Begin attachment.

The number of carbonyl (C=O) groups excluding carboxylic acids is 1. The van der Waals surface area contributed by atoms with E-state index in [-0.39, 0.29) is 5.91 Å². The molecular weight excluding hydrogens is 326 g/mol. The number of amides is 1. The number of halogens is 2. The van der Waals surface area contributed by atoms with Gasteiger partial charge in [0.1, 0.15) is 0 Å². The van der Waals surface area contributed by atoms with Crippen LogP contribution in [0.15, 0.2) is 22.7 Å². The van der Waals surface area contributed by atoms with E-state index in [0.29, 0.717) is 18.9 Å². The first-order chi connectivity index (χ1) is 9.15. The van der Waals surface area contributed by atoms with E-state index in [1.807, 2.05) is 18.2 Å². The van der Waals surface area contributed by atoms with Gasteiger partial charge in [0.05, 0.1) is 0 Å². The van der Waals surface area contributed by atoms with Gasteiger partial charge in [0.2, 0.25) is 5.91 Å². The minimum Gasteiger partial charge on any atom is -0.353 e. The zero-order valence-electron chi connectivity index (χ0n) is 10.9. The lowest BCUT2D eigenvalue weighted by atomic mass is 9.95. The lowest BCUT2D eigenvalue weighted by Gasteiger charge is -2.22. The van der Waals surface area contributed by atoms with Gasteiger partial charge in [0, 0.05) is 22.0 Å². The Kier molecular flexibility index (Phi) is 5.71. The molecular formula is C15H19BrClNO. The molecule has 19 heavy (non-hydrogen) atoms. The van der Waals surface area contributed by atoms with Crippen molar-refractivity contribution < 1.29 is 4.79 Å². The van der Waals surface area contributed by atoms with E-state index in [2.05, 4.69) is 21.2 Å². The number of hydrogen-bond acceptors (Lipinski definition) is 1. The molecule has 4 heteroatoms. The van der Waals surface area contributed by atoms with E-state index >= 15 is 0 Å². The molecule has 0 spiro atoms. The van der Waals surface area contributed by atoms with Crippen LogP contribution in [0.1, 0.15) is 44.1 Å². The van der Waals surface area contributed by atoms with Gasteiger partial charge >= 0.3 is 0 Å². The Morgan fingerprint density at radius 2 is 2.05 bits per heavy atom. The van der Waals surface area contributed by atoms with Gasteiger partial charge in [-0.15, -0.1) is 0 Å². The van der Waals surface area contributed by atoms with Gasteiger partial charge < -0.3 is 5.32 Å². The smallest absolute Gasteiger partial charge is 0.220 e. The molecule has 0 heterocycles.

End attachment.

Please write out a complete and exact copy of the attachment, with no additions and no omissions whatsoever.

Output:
The number of carbonyl (C=O) groups excluding carboxylic acids is 1. The van der Waals surface area contributed by atoms with E-state index in [-0.39, 0.29) is 5.91 Å². The molecular weight excluding hydrogens is 326 g/mol. The number of amides is 1. The number of halogens is 2. The van der Waals surface area contributed by atoms with Gasteiger partial charge in [0.1, 0.15) is 0 Å². The van der Waals surface area contributed by atoms with Crippen LogP contribution in [0.15, 0.2) is 22.7 Å². The van der Waals surface area contributed by atoms with E-state index in [0.29, 0.717) is 18.9 Å². The first-order chi connectivity index (χ1) is 9.15. The van der Waals surface area contributed by atoms with E-state index in [1.807, 2.05) is 18.2 Å². The van der Waals surface area contributed by atoms with Gasteiger partial charge in [0.05, 0.1) is 0 Å². The van der Waals surface area contributed by atoms with Gasteiger partial charge in [0.2, 0.25) is 5.91 Å². The minimum Gasteiger partial charge on any atom is -0.353 e. The zero-order valence-electron chi connectivity index (χ0n) is 10.9. The lowest BCUT2D eigenvalue weighted by atomic mass is 9.95. The lowest BCUT2D eigenvalue weighted by Gasteiger charge is -2.22. The van der Waals surface area contributed by atoms with Gasteiger partial charge in [0, 0.05) is 22.0 Å². The Kier molecular flexibility index (Phi) is 5.71. The molecular formula is C15H19BrClNO. The molecule has 19 heavy (non-hydrogen) atoms. The van der Waals surface area contributed by atoms with Crippen molar-refractivity contribution < 1.29 is 4.79 Å². The van der Waals surface area contributed by atoms with E-state index in [2.05, 4.69) is 21.2 Å². The number of hydrogen-bond acceptors (Lipinski definition) is 1. The molecule has 4 heteroatoms. The van der Waals surface area contributed by atoms with E-state index >= 15 is 0 Å². The molecule has 0 spiro atoms. The van der Waals surface area contributed by atoms with Crippen LogP contribution in [0.1, 0.15) is 44.1 Å². The van der Waals surface area contributed by atoms with Gasteiger partial charge >= 0.3 is 0 Å². The Morgan fingerprint density at radius 2 is 2.05 bits per heavy atom. The van der Waals surface area contributed by atoms with Gasteiger partial charge in [-0.15, -0.1) is 0 Å². The van der Waals surface area contributed by atoms with Gasteiger partial charge < -0.3 is 5.32 Å². The smallest absolute Gasteiger partial charge is 0.220 e. The molecule has 0 heterocycles.